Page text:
The Baltimore police major who oversees internal investigations when officers fire their weapons on duty shot a man twice early yesterday when he confronted a suspected armed robber at an east-side carryout.
Maj. Ronald S. Savage, 54, who has been on the force 32 years, is commander of the Internal Investigation Division, which, along with the homicide unit, decides whether officers have acted properly when they shoot civilians.
To avoid a conflict, the part of the investigation that the division usually oversees -- whether shootings are consistent with the department's policy on the use of deadly force -- has been turned over to Maj. Errol L. Dutton, who heads the Police Department's Equal Employment Opportunity Commission.
Savage, who could not be reached to comment yesterday, is being allowed to return to his desk job and will retain his arrest powers during the investigation.
The Police Department's chief spokesman, Robert W. Weinhold Jr., said the wounded man was hit in the right arm and lower back and was being treated yesterday at Johns Hopkins Hospital.
Weinhold said the wounds are not life-threatening. The man has not been identified.
Savage is one of 12 commanders who answer directly to the police commissioner. His office is overseeing several police shooting investigations, including the killing last month of Larry Hubbard, who was shot in the back of the head during a struggle with an officer.
Savage was patrolling city streets as part of a new program that puts top commanders in marked patrol cars 24 hours a day. Majors rotate through the daily shifts to ensure that high-level supervisors can respond to potentially dangerous situations within minutes.
"He was out there doing his job inspecting activity on the street and doing exactly what he was supposed to do," said Col. Bert Shirey, chief of the patrol bureau, who instituted the "night watch" program Nov. 6.
While driving through the Eastern District shortly after 2 a.m., Savage heard officers being dispatched for an armed robbery in progress at New York Fried Chicken in the 1200 block of E. North Ave., two blocks from the District Court building.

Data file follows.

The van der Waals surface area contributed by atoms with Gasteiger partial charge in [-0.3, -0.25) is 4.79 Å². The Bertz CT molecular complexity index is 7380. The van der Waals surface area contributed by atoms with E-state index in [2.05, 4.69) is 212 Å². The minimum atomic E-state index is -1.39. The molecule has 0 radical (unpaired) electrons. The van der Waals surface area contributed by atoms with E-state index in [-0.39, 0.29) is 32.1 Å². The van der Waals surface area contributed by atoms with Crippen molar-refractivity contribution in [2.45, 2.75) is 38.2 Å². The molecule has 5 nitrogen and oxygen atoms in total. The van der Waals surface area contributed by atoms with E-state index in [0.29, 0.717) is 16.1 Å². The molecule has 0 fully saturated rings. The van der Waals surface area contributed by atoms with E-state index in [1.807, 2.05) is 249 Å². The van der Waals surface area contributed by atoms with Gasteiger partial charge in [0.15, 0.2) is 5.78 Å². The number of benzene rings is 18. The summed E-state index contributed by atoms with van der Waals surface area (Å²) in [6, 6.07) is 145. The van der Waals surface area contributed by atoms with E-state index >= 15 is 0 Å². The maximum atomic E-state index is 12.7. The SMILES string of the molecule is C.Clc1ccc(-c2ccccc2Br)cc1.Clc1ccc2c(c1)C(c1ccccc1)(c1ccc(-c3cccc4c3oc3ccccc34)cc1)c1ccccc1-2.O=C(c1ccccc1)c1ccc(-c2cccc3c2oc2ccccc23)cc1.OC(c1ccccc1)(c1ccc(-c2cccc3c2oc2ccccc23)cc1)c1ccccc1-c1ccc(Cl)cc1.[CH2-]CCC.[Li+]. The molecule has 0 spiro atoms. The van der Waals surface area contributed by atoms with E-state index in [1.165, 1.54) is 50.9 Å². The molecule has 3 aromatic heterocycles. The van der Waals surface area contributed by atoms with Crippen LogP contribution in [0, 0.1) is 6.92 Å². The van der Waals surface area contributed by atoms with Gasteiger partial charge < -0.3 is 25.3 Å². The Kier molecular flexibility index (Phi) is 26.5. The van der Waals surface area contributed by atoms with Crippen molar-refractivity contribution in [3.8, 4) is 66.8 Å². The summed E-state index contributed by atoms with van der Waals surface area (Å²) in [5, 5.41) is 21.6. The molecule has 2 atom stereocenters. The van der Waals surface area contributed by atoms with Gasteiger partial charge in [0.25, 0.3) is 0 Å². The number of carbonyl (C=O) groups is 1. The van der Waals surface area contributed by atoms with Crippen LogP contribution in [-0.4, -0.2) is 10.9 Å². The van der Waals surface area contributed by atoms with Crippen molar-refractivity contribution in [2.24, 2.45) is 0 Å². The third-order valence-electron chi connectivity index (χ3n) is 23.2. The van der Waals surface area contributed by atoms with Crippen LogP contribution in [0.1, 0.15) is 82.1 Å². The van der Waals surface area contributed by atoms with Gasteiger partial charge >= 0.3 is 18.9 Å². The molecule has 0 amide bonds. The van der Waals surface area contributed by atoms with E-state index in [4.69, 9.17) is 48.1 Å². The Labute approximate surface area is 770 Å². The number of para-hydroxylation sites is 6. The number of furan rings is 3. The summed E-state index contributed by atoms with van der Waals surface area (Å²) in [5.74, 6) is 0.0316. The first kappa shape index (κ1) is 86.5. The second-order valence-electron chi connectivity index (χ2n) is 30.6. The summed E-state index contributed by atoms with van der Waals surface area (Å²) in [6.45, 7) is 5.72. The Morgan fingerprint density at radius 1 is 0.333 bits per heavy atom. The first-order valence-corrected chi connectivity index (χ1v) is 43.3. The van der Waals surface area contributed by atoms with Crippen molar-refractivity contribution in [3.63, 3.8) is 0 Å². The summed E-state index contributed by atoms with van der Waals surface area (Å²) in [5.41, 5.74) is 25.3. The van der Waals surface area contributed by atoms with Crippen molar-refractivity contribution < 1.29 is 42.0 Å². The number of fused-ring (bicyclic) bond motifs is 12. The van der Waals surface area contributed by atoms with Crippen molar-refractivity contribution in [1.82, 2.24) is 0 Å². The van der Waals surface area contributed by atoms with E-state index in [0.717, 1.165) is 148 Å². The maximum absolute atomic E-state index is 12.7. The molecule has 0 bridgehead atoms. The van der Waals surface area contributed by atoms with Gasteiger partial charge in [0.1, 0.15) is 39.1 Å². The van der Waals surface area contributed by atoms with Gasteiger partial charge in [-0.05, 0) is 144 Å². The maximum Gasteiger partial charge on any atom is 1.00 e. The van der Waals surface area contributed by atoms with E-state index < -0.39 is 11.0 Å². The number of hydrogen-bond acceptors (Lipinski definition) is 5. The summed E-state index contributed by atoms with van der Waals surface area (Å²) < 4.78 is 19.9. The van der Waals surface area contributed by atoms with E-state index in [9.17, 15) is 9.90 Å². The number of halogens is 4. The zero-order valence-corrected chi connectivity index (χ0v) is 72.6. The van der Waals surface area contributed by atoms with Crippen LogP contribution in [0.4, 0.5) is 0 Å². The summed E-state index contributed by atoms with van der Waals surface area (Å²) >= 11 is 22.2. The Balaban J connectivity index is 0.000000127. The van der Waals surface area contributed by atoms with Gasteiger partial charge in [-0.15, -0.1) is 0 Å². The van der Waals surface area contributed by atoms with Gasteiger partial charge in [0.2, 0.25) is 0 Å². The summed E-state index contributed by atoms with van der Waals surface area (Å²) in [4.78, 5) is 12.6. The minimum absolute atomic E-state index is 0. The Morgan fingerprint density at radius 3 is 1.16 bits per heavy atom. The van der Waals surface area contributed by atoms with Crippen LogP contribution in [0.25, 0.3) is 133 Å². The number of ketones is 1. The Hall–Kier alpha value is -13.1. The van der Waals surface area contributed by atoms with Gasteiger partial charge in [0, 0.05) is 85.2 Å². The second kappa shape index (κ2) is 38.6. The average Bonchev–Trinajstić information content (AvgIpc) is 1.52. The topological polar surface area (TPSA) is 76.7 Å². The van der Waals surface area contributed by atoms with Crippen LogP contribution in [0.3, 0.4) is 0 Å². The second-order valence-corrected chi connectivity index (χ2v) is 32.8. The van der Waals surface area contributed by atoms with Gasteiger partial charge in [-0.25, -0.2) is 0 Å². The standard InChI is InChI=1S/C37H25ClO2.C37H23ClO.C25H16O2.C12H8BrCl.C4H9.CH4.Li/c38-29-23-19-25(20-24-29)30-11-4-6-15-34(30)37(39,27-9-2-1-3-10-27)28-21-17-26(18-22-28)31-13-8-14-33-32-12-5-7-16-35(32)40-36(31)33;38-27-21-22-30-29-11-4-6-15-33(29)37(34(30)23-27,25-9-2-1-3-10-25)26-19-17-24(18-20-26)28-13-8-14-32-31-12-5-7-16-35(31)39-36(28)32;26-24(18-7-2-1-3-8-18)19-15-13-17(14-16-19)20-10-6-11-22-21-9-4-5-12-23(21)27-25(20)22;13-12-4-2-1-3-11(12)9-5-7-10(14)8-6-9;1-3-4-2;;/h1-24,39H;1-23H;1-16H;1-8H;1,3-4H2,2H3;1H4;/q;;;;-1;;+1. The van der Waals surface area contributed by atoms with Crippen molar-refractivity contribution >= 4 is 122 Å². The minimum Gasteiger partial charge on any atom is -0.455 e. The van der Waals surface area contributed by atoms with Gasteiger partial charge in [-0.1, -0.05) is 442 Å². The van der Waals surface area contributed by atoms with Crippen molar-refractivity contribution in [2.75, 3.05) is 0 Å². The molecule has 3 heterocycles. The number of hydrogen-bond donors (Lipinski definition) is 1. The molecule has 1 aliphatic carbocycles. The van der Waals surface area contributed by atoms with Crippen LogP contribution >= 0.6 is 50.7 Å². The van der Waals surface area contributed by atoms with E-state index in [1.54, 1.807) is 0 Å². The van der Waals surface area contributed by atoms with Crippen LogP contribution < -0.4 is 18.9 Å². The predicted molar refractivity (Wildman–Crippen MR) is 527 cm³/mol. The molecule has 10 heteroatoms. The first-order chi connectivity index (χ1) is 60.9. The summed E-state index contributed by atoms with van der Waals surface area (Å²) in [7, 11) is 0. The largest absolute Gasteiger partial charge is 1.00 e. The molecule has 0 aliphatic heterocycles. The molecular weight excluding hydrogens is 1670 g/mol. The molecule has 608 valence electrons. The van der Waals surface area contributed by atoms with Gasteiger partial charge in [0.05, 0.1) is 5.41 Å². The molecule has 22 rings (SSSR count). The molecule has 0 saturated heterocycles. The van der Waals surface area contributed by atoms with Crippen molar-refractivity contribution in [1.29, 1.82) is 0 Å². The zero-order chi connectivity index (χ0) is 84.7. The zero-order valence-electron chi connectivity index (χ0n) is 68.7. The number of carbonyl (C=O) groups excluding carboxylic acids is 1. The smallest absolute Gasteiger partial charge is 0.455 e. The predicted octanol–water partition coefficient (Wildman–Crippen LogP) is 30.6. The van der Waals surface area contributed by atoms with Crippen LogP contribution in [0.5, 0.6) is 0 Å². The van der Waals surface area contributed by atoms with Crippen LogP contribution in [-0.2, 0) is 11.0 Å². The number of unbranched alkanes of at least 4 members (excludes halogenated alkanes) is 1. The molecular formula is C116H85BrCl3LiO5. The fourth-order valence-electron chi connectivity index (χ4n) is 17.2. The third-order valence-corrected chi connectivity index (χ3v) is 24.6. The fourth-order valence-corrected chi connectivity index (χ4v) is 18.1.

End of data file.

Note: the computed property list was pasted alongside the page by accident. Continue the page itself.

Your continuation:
Police officials said Savage was the first to arrive.
Inside, they said, two men, one armed with a 9 mm Ruger handgun, were robbing six customers waiting for food. They said several victims had been forced to the floor and one had been pistol-whipped. A bulletproof window separates the lobby from where the employees work.
Weinhold said Savage pulled up to the carryout and saw the end of the robbery. He said the robbers ran out the front door a moment later but that it was not clear whether they saw Savage before they left.
One man ran down the street and was being sought yesterday.
"The other wielded and pointed a gun at [Savage]," Shirey said. "Major Savage shot him twice."
Police said they recovered a loaded 9 mm Ruger at the scene.
Homicide detectives, who investigate all police-involved shootings, were interviewing witnesses at police headquarters downtown. An employee at the carryout told The Sun he knew nothing about the shooting.
Police officials said Savage is cooperating with investigators. It was the 17th police-involved shooting this year. Four have resulted in deaths.
As is routine in such cases, the results of the police investigation will be turned over to the state's attorney's office, which will determine whether it was justified.
Preliminary indications from police officials are that Savage was justified in pulling the trigger on his department-issued 9 mm Glock.
"It looks like a pretty straightforward shooting," Shirey said.
Officer Gary McLhinney, president of the police union, which represents officers under investigation, said he does not know whether his lawyers will represent Savage or whether the major has obtained legal representation.
McLhinney, who has criticized the seven investigations being conducted in the Hubbard case, including a federal civil rights review, praised Savage for his response.
"He was in the right place at the right time," the union chief said. "I give him all the credit in the world."
Police guidelines on deadly force
You may discharge your firearm only in these cases:
In self-defense, or to defend another person from death or injury
To effect the arrest or to prevent the escape, when other means are insufficient, of a person whom the officer has probable cause to believe has committed a FELONY involving the use of threat of deadly force or serious physical injury; and who poses an imminent threat of death or serious physical injury to the officer or others.
To kill a dangerous animal which poses a clear and imminent threat of serious physical injury
To kill an animal so badly injured that humanity requires its relief from further suffering, with approval of your shift commander
When used in practice and/or qualification at a range, or other appropriate location.